... meticulously researched, vividly written ... The distinction between caving to the Nazis and wooing them can feel contrived at times, but Spicer insists that the men who guided the fellowship’s activities in this fraught period ultimately served their country better than generally recognized — despite the presence of some outright Nazi sympathizers in their midst ... One of the great virtues of Spicer’s book is that it brings Vansittart out of the shadows, exploring his critical role in bolstering the kind of policies championed by Winston Churchill: no compromises with Hitler ... This is a complex tale, but as skillfully narrated by Spicer, it moves along briskly. His main characters are not easy to characterize either, but he brings them to life, with all their contradictions.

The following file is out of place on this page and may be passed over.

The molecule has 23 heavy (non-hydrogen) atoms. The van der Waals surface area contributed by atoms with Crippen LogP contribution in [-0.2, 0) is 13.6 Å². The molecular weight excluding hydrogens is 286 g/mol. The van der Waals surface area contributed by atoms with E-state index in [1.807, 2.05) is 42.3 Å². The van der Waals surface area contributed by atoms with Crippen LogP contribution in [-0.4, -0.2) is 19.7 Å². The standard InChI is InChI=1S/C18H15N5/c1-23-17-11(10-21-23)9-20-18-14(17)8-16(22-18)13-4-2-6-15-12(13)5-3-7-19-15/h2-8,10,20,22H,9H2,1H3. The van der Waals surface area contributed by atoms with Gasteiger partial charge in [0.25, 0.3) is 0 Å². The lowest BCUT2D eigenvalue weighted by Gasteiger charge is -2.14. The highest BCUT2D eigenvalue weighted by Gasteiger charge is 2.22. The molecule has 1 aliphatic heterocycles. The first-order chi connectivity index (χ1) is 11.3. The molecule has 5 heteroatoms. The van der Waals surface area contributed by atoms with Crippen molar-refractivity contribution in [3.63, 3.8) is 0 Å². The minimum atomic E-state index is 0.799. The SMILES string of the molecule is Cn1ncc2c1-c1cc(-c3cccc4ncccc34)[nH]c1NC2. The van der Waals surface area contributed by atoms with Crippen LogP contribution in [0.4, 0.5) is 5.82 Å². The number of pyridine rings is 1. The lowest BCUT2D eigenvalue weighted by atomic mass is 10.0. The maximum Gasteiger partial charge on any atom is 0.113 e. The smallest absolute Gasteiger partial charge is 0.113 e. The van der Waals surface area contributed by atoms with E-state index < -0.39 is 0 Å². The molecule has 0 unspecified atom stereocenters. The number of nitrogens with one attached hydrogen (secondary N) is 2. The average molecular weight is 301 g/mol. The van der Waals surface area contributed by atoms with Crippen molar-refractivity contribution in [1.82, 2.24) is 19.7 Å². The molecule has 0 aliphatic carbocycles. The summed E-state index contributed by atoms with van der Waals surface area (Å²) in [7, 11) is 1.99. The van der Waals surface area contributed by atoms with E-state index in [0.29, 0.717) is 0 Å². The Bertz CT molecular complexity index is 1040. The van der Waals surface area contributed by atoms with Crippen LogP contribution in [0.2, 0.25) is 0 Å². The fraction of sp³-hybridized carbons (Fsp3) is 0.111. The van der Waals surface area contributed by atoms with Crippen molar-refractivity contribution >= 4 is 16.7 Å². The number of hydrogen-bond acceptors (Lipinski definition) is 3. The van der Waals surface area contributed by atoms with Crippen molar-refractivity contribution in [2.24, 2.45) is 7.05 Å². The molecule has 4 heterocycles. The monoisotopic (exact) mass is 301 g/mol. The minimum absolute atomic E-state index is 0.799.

... fascinating and deeply researched ... The book works well as a companion to Tim Bouverie’s fine Appeasing Hitler, focusing less on the well-known events and figures of the era and more on the gentlemanly amateur diplomats of the day. Both appeasers and civilisers overrated their own abilities and underestimated the evils to which they – largely unwittingly – played handmaiden. This engaging book offers a warning from history that remains terrifyingly relevant today.
Mr. Spicer suggests that his new view of the AGF raises 'the fundamental question' of whether there were 'alternatives to Chamberlain’s appeasement of Germany other than total war.' Probably not, in hindsight. Still, like the recent rehabilitations of Neville Chamberlain and his ministers, Coffee With Hitler illuminates the dilemmas of appeasement on the terms of the 1930s. We prefer to forget that the British acclaimed Chamberlain as a peacemaker when he returned from Munich in September 1938. As in an Alan Furst novel, no one knew for certain what would happen next.